Uterine tube

From WikiLectures

Uterus, uterine tube, ovary and their vessels

The Tuba Uterina (fallopian tube, salpinx, Fallopian tube) is a hollow paired tube 8-15 cm long. It is attached to the ligamentum latum uteri (plica lata uteri). The fallopian tube hanger itself is called the 'mesosalpinx' and forms the upper part of the 'ligamentum latum uteri'. The lateral end of the fallopian tube is opened into the peritoneal cavity (ostium abdominale tubae uterinae), the medial end into the uterine cavity.

Parts of Fallopian Tube[edit | edit source]

The fallopian tube has the following parts: infundibulum, 'ampulla', 'isthmus' and 'pars uterina .

The Infundibulum is the funnel-shaped part facing the ovary. About 10 projections of various lengths - 'fimbriae', extend from its edge, the longest of which is called 'fimbria ovarica and is fixed to the surface of the ovary.

The Ampulla' is spindle-shaped and occupies 1/2–2/3 of the length of the oviduct. It is followed medially by a narrow and straight 'isthmus' (about 1/3 of the length of the fallopian tube) and after it by the about 1 cm long 'pars uterina', which pierces the wall corner of the uterus and opens into the uterine cavity as ostium uterinum tubae uterinae'.

The fallopian tube cavity is most spacious in the ampulla region (up to 1 cm in diameter) and narrowest in the pars uterina (less than 1 mm; 0.1–0.5 mm).

Position and Syntopy of Fallopian Tube[edit | edit source]

From the mouth to the uterus, the isthmus tubae stands transversely and points across to the wall of the small pelvis. The lateral section of the tube bends dorsocranially; the infundibulum tubae with fimbriae folds in situ dorsocaudally to the ovary and the fimbriae reach the upper medial side of the ovary. The fallopian tubes are in contact with the loops of the small intestine. The right fallopian tube lies close to the appendix, the left is in contact with the colon sigmoid.

Oviduct Construction[edit | edit source]

Histological preparation of fallopian tube The wall of the fallopian tube consists of three layers - mucosa, smooth muscle and peritoneum.

  • Tunica mucosa - composed of cilia - they are highest and most numerous in the ampulla, where they form an articulated labyrinth also composed of secondary and tertiary cilia. It is covered by a single-layered cylindrical epithelium with ciliated and secretory cells, it also contains undifferentiated cells from which the epithelium regenerates. The Lamina propria is made up of a sparse collagenous tissue. Algae and ciliated cells decrease from the periphery to the uterus, while secretory cells increase in the same direction.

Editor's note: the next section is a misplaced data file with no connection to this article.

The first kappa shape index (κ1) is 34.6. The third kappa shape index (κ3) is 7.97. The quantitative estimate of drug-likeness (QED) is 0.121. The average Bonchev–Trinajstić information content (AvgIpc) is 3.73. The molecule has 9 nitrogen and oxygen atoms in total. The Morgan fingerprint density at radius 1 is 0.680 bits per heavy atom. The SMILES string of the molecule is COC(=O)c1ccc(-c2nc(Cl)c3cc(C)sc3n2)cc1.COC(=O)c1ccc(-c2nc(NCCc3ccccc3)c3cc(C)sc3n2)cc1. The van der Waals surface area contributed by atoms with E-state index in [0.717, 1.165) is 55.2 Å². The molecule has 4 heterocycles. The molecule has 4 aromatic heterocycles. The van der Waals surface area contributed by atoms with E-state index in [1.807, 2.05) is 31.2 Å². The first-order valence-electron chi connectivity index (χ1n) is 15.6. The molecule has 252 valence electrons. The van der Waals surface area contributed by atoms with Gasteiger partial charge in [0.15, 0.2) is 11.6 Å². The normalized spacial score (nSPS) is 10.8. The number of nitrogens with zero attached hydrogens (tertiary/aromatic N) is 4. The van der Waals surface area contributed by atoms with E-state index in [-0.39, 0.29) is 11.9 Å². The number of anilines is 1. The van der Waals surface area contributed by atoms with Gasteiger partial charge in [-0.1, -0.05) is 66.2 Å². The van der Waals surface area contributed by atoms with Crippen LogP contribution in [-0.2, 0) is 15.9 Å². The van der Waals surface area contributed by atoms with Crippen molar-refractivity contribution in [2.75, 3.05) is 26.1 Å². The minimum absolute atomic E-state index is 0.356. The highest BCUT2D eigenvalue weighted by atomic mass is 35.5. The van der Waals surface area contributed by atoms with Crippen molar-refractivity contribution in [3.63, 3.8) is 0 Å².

• Tunica muscularis - from the periphery to the uterus it is thicker, but it is the thickest in the isthmus, it consists of the outer longitudinal layer and the inner circular layer.
  • Tunica serosa -> it is an intraperitoneal organ

Function of fallopian tube[edit | edit source]

Just before ovulation, the infundibulum moves along the surface of the ovary with active smooth muscle contractions to the places where the mature follicle is located. After ovulation, the released egg is sucked into the fallopian tube cavity. Fertilization usually takes place in the ampoule, and the fertilized egg is transported to the uterine cavity during the next 4-5 days by the movement of the cilia and the peristalsis of the tube. An unfertilized egg undergoes autolysis. The tubal muscle also has the opposite effect - an antiperistaltic movement that helps sperm penetrate to the egg.

Vascular supply and innervation[edit | edit source]

  • Arteries: anastomosis r. tubarius a. uterinae and r. tubarius a. ovaricae.
  • Veins: v. ovarica, plexus venosus uterovaginalis.
  • Lymph: nodi lymphatici lumbales.
  • Nerves: plexus ovaricus, plexus uterovaginalis, mainly autonomic.

Links[edit | edit source]

References[edit | edit source]